THE USE OF THE INTERNET OF MEDICAL THINGS (IOMT) DEVICES CAN INFLUENCE THE OUTCOME OF HEALTHCARE EMERGENCIES, ENABLING SPECIALISTS TO RESPOND APPROPRIATELY AND PROMPTLY DEPENDING ON THE TYPE AND SEVERITY OF THE CASE. ONE EXAMPLE IS THE MATE PRO PLATFORM
Health emergency management, meaning the group of activities that need to be implemented to protect the health of citizens in the event of critical scenarios is an issue that has come back into the spotlight during the past few years, especially because of the Covid 19 pandemic and the aging population.
In the case of frail individuals such as non-self-sufficient elderly or disabled individuals, residents of facilities such as RSAs and nursing homes, the issue of responding to emergency situations takes on a particularly relevant and extremely complex role. Such individuals, in addition to being potentially exposed every day to critical events of various kinds and high risk potential for their health (sudden illness, falls, etc.), are often unable to communicate their distress to their caregivers.
Digital transformation and emerging technologies such as IoMT devices can take a crucial role in providing all stakeholders with access to comprehensive, consistent, and timely information to promote more effective, safer, and better coordinated care in emergencies.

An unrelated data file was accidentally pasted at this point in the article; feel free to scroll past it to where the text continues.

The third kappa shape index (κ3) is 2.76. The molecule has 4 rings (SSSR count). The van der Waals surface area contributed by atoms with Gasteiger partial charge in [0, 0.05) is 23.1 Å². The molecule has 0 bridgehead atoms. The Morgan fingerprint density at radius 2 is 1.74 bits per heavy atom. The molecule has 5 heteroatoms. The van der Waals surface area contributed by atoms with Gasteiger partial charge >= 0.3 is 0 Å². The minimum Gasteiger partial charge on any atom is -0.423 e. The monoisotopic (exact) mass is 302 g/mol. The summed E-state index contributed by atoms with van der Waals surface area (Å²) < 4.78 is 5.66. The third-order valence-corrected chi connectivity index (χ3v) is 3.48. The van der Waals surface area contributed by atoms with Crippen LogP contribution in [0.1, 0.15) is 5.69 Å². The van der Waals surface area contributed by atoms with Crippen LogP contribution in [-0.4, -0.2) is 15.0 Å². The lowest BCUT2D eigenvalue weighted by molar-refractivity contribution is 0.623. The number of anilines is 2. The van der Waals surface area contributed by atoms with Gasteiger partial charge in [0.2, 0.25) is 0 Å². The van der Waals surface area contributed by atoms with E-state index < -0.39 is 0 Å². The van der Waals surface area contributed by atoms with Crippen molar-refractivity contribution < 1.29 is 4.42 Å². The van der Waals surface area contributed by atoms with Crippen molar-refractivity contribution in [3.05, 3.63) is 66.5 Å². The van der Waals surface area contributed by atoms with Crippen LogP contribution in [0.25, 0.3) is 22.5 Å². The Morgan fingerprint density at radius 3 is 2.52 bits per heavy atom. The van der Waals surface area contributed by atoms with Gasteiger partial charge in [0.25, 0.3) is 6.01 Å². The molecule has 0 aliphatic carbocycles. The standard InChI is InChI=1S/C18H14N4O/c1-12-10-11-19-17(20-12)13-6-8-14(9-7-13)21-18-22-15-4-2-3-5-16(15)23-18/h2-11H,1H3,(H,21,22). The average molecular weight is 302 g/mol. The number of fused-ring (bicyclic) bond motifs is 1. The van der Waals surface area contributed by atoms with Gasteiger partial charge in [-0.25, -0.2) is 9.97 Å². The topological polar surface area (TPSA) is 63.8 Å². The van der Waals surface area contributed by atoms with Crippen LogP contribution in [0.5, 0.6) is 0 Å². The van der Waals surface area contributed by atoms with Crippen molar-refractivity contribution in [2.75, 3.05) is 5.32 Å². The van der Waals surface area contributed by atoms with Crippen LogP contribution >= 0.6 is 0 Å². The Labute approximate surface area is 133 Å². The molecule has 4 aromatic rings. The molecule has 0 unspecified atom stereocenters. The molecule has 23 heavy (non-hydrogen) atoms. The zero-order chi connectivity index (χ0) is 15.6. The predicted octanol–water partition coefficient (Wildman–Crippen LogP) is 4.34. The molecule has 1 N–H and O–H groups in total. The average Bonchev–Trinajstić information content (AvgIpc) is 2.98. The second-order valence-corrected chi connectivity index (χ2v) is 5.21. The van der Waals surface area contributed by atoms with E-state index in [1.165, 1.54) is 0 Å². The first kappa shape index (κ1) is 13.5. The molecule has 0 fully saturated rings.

SCAI Lab ‘s R&D area has designed and developed an innovative solution that offers care-givers and health staff a tool to continuously monitor the activities and health status of frail individuals in real time. This is an application consisting of the Mate Pro platform, based on the use of state-of-the-art IoMT radar sensors operating with ultra wide band (UWB) signals.
The Mate Pro platform, in particular, through radar sensors, can recognize emergency or potentially dangerous situations and promptly inform the care-giver or health staff to ensure fast intervention. The data sent by the sensors and interpreted by the Mate Pro’s analysis engine also provide a comprehensive set of information useful for monitoring each patient’s activities and quality of life. The system can show, for example, whether and for how long the patient is present or absent from a particular place (e.g., his room or bed), whether he or she is agitated, or whether he or she is having difficulty breathing.
The platform is delivered in the cloud in SaaS (software as a service) mode for easy deployment. Alerts generated by the platform, based on a set of programmable rules, can be sent in real time to the operators either on smartphones, via an installed app, or to the fixed locations of physicians and room managers.
The strength of this IoMT UWB solution lies in its low impact in terms of invasiveness for the patient. In fact, the assisted person does not have to wear any wearable device, nor is the use of cameras used. An additional guarantee for privacy and well-being.